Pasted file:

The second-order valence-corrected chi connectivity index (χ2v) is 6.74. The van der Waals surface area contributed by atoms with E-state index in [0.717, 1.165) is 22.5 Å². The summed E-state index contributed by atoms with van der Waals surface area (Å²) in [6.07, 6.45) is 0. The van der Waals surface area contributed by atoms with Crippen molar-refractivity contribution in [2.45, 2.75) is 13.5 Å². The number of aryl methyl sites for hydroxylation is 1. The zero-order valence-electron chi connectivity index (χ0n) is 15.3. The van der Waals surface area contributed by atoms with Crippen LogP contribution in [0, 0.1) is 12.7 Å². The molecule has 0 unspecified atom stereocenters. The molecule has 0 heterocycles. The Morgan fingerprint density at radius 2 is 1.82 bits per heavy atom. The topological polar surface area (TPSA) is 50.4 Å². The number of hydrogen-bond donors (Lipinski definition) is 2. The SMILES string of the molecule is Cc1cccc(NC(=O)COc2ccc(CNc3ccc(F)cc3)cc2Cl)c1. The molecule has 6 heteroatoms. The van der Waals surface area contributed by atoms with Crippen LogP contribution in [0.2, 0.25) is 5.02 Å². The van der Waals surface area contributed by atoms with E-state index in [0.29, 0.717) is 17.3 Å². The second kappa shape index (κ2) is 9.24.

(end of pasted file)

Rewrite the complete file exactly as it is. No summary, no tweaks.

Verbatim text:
The second-order valence-corrected chi connectivity index (χ2v) is 6.74. The van der Waals surface area contributed by atoms with E-state index in [0.717, 1.165) is 22.5 Å². The summed E-state index contributed by atoms with van der Waals surface area (Å²) in [6.07, 6.45) is 0. The van der Waals surface area contributed by atoms with Crippen molar-refractivity contribution in [2.45, 2.75) is 13.5 Å². The number of aryl methyl sites for hydroxylation is 1. The zero-order valence-electron chi connectivity index (χ0n) is 15.3. The van der Waals surface area contributed by atoms with Crippen LogP contribution in [0, 0.1) is 12.7 Å². The molecule has 0 unspecified atom stereocenters. The molecule has 0 heterocycles. The Morgan fingerprint density at radius 2 is 1.82 bits per heavy atom. The topological polar surface area (TPSA) is 50.4 Å². The number of hydrogen-bond donors (Lipinski definition) is 2. The SMILES string of the molecule is Cc1cccc(NC(=O)COc2ccc(CNc3ccc(F)cc3)cc2Cl)c1. The molecule has 6 heteroatoms. The van der Waals surface area contributed by atoms with Crippen LogP contribution in [0.2, 0.25) is 5.02 Å². The van der Waals surface area contributed by atoms with E-state index in [0.29, 0.717) is 17.3 Å². The second kappa shape index (κ2) is 9.24.